social networking site

The Tennis and Twitter Connection

Rebecca Marino announced on Wednesday that she was stepping away from her tennis career, perhaps for good. The Canadian’s ranking had slipped to outside the top 400 after returning from a seven-month absence, but she appeared to be approaching 2013 with a fresh mentality. A few days earlier, the former World No. 38 spoke candidly to The New York Times about the effect that online abuse had on her decision to take a break from tennis. Following her second announcement, Marino held a conference call where she also spoke openly about her struggles with depression.

While Marino made it clear that she had been suffering from depression for the better part of six years and sought help during her sabbatical last year, her story is one of many in the shark tank that is a tennis player’s relationship with social media as a whole.

Tennis has a large online following which far outweighs its characterization as a ‘niche sport.’ The rise of social media over the better part of the past five years has allowed fans access to a player’s inner circle. First, players posted exclusive content on their websites and next came personal pictures and stories on their official Facebook pages. Both of these could be monitored by a third party, but Twitter added another dimension; it allowed fans to theoretically interact directly with players. As tennis players travel the world week in and week out, their fans get a chance to see the world as they do.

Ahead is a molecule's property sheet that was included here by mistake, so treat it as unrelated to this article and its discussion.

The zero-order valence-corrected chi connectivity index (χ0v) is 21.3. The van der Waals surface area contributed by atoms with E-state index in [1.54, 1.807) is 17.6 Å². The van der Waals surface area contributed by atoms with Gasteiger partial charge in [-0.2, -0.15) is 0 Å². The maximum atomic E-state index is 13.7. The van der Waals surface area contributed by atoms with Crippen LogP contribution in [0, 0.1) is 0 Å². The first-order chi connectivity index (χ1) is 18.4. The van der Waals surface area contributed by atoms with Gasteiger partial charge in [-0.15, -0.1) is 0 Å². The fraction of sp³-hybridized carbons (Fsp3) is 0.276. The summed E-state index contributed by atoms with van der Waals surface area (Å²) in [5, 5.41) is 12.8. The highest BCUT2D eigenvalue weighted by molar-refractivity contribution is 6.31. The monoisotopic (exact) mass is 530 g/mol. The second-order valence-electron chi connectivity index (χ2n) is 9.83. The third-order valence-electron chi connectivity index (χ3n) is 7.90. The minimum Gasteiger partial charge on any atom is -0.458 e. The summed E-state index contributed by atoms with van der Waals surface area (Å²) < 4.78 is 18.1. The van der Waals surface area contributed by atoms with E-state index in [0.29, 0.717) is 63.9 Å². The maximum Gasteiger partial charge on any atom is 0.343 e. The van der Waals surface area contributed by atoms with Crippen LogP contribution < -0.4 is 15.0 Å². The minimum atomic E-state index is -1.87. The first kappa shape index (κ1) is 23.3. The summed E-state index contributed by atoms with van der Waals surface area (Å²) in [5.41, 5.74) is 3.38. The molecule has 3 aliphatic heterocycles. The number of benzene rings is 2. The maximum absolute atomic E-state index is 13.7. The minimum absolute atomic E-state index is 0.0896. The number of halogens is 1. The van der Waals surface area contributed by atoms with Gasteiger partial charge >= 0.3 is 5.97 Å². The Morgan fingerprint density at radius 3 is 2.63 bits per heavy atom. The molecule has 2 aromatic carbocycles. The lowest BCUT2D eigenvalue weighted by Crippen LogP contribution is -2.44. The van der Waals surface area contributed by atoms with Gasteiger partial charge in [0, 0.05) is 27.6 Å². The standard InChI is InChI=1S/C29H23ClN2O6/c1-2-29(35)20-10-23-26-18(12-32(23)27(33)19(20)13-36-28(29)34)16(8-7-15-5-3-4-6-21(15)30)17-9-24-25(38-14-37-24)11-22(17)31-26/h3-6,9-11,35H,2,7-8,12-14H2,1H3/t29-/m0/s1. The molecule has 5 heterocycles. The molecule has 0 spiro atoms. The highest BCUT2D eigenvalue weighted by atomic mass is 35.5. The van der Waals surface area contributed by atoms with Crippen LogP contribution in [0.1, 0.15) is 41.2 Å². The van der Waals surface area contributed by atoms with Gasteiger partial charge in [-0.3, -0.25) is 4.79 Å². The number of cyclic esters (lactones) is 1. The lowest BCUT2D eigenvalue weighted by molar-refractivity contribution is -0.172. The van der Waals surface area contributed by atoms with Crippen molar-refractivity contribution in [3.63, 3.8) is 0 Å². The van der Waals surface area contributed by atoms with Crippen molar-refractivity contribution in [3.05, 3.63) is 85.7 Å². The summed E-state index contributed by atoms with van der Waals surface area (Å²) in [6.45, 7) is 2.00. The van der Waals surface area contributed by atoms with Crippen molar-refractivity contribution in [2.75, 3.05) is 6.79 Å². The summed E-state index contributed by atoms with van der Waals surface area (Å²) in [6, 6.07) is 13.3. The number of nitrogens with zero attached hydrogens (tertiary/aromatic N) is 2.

Teen sensations Laura Robson and Eugenie Bouchard, who are both avid tweeters, took the social networking site by storm in October when they released their version of the popular ‘Gangnam Style’ dance craze featuring cameos by Heather Watson, Maria Sharapova, Samantha Stosur, Fernando Verdasco, Jo-Wilfried Tsonga and the WTA physio team. It may have never crossed their minds to create this gem of the Internet, nor may it have been available for fans if it weren’t for sites like Twitter, YouTube and Facebook.

http://www.youtube.com/watch?v=5gGfIwM38xI

With all the good, however, comes the bad.

As one would imagine, not all of this fan interaction is positive. There is perhaps an unwritten rule in the tennis-tweeting community to ‘never @ the player you’re speaking negatively of,’ but if players really wanted to find negative comments written about them, Twitter makes it all too easy for them to do so. Not only can players scroll through their mentions to read tweets directly composed to them, they can search their surname to find all tweets of which they are the subject.